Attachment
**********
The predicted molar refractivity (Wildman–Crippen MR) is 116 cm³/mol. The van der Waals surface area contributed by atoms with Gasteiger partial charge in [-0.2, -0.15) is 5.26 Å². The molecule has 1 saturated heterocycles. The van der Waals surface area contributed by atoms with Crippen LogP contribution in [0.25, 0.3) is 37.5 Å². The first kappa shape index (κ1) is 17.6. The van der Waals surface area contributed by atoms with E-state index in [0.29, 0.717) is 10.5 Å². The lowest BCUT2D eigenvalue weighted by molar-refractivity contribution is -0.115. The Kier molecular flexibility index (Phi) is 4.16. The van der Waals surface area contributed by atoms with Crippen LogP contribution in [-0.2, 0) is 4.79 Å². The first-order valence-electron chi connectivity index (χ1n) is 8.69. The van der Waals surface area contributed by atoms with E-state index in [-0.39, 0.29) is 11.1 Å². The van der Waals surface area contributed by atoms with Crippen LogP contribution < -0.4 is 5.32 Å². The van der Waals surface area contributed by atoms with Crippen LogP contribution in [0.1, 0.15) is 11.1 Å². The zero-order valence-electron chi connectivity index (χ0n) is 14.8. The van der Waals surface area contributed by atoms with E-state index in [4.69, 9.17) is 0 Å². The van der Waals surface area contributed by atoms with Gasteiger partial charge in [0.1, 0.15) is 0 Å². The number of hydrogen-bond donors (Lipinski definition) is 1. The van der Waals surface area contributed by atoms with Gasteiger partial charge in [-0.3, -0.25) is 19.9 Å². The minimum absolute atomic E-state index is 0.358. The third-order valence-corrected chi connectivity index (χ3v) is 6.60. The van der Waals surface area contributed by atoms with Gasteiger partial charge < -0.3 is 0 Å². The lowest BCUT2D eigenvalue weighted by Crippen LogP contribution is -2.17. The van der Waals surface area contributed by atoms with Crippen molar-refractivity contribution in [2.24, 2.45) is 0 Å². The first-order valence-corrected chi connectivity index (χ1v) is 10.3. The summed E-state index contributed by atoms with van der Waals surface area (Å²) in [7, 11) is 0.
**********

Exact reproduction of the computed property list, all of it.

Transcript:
The predicted molar refractivity (Wildman–Crippen MR) is 116 cm³/mol. The van der Waals surface area contributed by atoms with Gasteiger partial charge in [-0.2, -0.15) is 5.26 Å². The molecule has 1 saturated heterocycles. The van der Waals surface area contributed by atoms with Crippen LogP contribution in [0.25, 0.3) is 37.5 Å². The first kappa shape index (κ1) is 17.6. The van der Waals surface area contributed by atoms with E-state index in [0.29, 0.717) is 10.5 Å². The lowest BCUT2D eigenvalue weighted by molar-refractivity contribution is -0.115. The Kier molecular flexibility index (Phi) is 4.16. The van der Waals surface area contributed by atoms with Crippen LogP contribution in [-0.2, 0) is 4.79 Å². The first-order valence-electron chi connectivity index (χ1n) is 8.69. The van der Waals surface area contributed by atoms with E-state index in [-0.39, 0.29) is 11.1 Å². The van der Waals surface area contributed by atoms with Crippen LogP contribution < -0.4 is 5.32 Å². The van der Waals surface area contributed by atoms with Crippen LogP contribution in [0.1, 0.15) is 11.1 Å². The zero-order valence-electron chi connectivity index (χ0n) is 14.8. The van der Waals surface area contributed by atoms with E-state index in [4.69, 9.17) is 0 Å². The van der Waals surface area contributed by atoms with Gasteiger partial charge in [0.1, 0.15) is 0 Å². The number of hydrogen-bond donors (Lipinski definition) is 1. The van der Waals surface area contributed by atoms with Gasteiger partial charge in [-0.3, -0.25) is 19.9 Å². The minimum absolute atomic E-state index is 0.358. The third-order valence-corrected chi connectivity index (χ3v) is 6.60. The van der Waals surface area contributed by atoms with Gasteiger partial charge < -0.3 is 0 Å². The lowest BCUT2D eigenvalue weighted by Crippen LogP contribution is -2.17. The van der Waals surface area contributed by atoms with Crippen molar-refractivity contribution in [2.24, 2.45) is 0 Å². The first-order valence-corrected chi connectivity index (χ1v) is 10.3. The summed E-state index contributed by atoms with van der Waals surface area (Å²) in [7, 11) is 0.